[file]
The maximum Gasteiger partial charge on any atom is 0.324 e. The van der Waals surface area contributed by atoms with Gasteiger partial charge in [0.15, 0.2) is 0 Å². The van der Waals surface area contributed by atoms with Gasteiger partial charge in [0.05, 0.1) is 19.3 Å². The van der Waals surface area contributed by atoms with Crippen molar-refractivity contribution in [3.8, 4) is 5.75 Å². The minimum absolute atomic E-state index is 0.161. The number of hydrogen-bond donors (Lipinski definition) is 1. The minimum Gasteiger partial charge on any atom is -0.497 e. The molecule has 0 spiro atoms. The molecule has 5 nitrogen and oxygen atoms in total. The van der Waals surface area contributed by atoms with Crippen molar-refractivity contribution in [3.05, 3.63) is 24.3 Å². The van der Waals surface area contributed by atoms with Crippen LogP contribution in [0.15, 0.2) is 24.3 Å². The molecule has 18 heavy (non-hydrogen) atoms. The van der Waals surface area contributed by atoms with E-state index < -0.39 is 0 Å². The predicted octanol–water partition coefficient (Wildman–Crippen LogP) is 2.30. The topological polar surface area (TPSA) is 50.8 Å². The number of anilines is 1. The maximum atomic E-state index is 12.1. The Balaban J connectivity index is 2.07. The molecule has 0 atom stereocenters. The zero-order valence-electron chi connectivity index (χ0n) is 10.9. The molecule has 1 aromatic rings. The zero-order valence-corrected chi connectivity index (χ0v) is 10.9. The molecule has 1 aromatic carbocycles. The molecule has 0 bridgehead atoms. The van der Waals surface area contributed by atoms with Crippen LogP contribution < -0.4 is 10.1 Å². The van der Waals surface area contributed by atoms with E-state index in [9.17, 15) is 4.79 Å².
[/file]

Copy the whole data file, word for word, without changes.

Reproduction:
The maximum Gasteiger partial charge on any atom is 0.324 e. The van der Waals surface area contributed by atoms with Gasteiger partial charge in [0.15, 0.2) is 0 Å². The van der Waals surface area contributed by atoms with Gasteiger partial charge in [0.05, 0.1) is 19.3 Å². The van der Waals surface area contributed by atoms with Crippen molar-refractivity contribution in [3.8, 4) is 5.75 Å². The minimum absolute atomic E-state index is 0.161. The number of hydrogen-bond donors (Lipinski definition) is 1. The minimum Gasteiger partial charge on any atom is -0.497 e. The molecule has 0 spiro atoms. The molecule has 5 nitrogen and oxygen atoms in total. The van der Waals surface area contributed by atoms with Crippen molar-refractivity contribution in [3.05, 3.63) is 24.3 Å². The van der Waals surface area contributed by atoms with Crippen LogP contribution in [0.15, 0.2) is 24.3 Å². The molecule has 18 heavy (non-hydrogen) atoms. The van der Waals surface area contributed by atoms with E-state index < -0.39 is 0 Å². The predicted octanol–water partition coefficient (Wildman–Crippen LogP) is 2.30. The topological polar surface area (TPSA) is 50.8 Å². The number of anilines is 1. The maximum atomic E-state index is 12.1. The Balaban J connectivity index is 2.07. The molecule has 0 atom stereocenters. The zero-order valence-electron chi connectivity index (χ0n) is 10.9. The molecule has 1 aromatic rings. The zero-order valence-corrected chi connectivity index (χ0v) is 10.9. The molecule has 1 aromatic carbocycles. The molecule has 0 bridgehead atoms. The van der Waals surface area contributed by atoms with Crippen LogP contribution < -0.4 is 10.1 Å². The van der Waals surface area contributed by atoms with E-state index in [9.17, 15) is 4.79 Å².